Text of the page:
India Explores Increased Subsidies for Green Hydrogen in Steel Sector Transition

Green steel production is considered one of the most efficient applications for clean hydrogen in terms of emissions reduction per kilogram of H2.

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subsidies, green hydrogen, electric arc furnaces, steel production, JSW, green steel

India’s Minister for New and Renewable Energy, Raj Kumar Singh, conveyed to a gathering of government and industry representatives from the iron and steel sector that there is a possibility of increasing subsidies for green hydrogen usage beyond the already allocated Rs 4.55 billion ($54.7 million).

The steel industry, responsible for 7% of global emissions and approximately 12% of India’s CO2, currently relies on coal-fired blast furnaces for iron ore smelting. However, the use of hydrogen in the reduction of iron, followed by processing in electric arc furnaces powered by clean energy, could lead to steel production with nearly zero emissions.

Singh emphasized the government’s intention to facilitate the industry’s transition, stating that adopting green hydrogen would significantly reduce carbon content. Some manufacturers have already initiated experiments with green hydrogen in the steel sector.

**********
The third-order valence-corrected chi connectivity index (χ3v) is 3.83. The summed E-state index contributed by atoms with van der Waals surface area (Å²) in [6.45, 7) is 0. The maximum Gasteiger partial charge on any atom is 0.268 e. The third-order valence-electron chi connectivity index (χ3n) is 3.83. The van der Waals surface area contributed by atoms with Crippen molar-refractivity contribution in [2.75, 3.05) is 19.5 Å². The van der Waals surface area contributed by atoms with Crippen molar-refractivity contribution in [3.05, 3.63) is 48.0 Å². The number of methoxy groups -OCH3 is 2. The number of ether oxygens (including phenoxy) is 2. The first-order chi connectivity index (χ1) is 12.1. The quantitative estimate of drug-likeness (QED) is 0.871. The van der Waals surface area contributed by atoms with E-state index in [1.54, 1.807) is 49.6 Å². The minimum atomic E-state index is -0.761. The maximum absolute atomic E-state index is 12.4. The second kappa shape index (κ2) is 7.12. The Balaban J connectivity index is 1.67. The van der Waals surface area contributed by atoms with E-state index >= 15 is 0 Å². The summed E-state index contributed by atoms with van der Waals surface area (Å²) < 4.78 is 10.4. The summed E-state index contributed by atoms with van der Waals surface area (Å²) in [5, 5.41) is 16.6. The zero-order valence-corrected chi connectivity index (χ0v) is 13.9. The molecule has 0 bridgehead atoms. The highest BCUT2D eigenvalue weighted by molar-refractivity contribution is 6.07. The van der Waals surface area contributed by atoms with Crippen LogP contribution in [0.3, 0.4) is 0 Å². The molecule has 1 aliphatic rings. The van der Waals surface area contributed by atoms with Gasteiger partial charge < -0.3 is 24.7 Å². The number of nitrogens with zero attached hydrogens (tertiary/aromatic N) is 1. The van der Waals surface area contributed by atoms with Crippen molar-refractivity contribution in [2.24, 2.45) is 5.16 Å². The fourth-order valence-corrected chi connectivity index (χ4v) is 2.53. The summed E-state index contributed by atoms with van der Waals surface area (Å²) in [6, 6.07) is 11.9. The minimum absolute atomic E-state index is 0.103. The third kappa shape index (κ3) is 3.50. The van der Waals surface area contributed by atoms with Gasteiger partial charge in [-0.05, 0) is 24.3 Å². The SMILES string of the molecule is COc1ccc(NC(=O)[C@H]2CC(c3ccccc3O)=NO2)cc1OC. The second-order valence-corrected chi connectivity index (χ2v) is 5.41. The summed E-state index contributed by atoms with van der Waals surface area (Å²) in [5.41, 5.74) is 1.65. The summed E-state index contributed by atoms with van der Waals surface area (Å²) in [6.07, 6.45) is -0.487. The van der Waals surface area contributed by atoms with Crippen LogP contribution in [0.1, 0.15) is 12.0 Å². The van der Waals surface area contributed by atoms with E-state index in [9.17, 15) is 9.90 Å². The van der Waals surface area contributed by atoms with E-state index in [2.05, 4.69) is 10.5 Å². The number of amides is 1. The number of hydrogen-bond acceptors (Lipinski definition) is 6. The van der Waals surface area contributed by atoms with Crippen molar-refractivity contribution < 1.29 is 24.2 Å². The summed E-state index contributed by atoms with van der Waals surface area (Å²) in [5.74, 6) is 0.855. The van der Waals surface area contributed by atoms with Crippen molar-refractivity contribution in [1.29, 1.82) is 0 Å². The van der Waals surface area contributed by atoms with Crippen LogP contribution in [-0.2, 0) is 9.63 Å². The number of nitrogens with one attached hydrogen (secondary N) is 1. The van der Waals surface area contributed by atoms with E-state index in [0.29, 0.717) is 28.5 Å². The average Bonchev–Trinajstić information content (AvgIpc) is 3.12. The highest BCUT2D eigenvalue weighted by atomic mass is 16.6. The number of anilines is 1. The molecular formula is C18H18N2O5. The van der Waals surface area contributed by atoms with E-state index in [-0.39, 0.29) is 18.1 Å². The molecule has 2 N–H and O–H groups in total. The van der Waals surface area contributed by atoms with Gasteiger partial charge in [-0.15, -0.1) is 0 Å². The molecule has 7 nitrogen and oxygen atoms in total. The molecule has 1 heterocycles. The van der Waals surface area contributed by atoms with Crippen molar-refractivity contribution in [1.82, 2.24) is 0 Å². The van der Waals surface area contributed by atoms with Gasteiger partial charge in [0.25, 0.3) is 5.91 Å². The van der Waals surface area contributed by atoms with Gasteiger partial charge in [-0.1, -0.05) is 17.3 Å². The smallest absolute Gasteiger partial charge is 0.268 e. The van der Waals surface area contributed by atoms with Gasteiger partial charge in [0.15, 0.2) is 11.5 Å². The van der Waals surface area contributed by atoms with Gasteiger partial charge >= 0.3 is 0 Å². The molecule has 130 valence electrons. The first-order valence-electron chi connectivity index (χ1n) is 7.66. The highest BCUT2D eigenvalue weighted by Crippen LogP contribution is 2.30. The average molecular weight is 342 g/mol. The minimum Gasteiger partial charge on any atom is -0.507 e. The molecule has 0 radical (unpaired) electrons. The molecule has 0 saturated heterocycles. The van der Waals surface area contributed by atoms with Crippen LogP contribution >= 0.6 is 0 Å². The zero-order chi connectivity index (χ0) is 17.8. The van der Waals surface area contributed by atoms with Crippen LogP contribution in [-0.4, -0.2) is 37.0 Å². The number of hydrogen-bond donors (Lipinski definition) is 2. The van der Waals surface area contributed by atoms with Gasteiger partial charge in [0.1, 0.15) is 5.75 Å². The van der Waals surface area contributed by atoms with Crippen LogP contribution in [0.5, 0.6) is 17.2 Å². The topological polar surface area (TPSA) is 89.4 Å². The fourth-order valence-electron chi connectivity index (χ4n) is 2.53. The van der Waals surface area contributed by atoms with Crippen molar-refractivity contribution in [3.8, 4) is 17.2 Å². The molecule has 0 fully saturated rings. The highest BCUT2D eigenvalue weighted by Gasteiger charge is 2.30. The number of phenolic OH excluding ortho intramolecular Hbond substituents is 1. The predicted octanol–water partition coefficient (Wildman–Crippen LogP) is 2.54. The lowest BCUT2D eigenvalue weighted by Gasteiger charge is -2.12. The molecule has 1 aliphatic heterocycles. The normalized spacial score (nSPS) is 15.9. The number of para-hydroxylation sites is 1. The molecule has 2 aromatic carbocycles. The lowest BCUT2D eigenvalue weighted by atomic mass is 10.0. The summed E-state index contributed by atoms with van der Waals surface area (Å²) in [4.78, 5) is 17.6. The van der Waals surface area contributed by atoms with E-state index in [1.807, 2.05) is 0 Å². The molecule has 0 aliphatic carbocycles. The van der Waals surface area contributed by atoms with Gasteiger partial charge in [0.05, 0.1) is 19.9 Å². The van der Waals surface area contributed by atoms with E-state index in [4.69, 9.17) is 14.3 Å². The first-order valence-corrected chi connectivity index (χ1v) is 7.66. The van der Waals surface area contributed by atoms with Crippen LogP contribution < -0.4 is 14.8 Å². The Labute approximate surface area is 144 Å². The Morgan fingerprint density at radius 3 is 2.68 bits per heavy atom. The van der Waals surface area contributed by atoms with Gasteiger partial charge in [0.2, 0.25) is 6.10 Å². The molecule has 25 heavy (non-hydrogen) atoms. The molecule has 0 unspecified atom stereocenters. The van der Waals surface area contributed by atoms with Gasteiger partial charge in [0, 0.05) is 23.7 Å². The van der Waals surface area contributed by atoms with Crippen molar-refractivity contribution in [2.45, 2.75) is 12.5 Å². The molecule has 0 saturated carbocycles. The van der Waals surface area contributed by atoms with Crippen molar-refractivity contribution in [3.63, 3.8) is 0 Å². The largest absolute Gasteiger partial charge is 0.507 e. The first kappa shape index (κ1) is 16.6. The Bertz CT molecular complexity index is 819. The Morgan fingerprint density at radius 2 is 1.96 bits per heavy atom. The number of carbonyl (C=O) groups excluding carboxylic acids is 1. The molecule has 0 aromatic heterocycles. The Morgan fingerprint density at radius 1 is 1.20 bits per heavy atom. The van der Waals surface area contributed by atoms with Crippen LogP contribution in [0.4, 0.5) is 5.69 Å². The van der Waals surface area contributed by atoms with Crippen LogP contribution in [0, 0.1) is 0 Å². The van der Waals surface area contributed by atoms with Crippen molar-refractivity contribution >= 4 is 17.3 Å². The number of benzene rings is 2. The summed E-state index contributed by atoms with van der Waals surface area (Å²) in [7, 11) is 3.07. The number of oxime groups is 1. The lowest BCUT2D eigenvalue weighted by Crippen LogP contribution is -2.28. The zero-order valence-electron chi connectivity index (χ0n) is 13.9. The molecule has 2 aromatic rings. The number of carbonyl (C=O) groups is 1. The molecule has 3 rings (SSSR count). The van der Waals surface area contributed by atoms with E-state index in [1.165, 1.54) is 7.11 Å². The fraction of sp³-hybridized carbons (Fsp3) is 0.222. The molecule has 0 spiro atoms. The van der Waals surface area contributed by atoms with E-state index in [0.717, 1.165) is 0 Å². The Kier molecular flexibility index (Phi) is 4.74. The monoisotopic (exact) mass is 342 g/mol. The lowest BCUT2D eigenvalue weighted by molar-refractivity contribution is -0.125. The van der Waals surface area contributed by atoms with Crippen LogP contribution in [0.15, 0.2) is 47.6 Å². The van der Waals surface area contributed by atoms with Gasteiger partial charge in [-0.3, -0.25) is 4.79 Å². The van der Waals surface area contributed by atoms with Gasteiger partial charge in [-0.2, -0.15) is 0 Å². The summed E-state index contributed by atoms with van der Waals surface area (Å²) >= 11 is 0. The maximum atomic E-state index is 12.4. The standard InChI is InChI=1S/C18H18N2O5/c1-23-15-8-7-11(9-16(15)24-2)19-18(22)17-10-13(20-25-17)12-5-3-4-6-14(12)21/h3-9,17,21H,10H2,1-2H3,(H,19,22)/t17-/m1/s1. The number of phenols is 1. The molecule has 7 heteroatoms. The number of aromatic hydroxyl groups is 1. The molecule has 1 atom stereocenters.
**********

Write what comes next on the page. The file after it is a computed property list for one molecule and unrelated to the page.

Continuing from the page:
JSW disclosed plans for a 3,800-tonnes-per-year green hydrogen pilot plant in Rajasthan to supply its Vijayanagar steelworks in Karnataka. However, the transportation method for hydrogen over the 1,600 km distance between the two sites has not been disclosed.

While Singh announced the funding available for green steel through the hydrogen pilots program in September, the exact allocation mechanism is yet to be disclosed. The recent meeting aimed to determine transparent avenues for channelling funds to accelerate the transition, addressing technology gaps.

Singh had previously suggested the possibility of a mandate for industries, including steel, to use renewable hydrogen, with ongoing discussions with other affected ministries.

Green steel production is considered one of the most efficient applications for clean hydrogen in terms of emissions reduction per kilogram of H2. It also holds potential as an export product for regions producing cost-effective H2, offering an alternative to shipping the molecule directly or through carriers.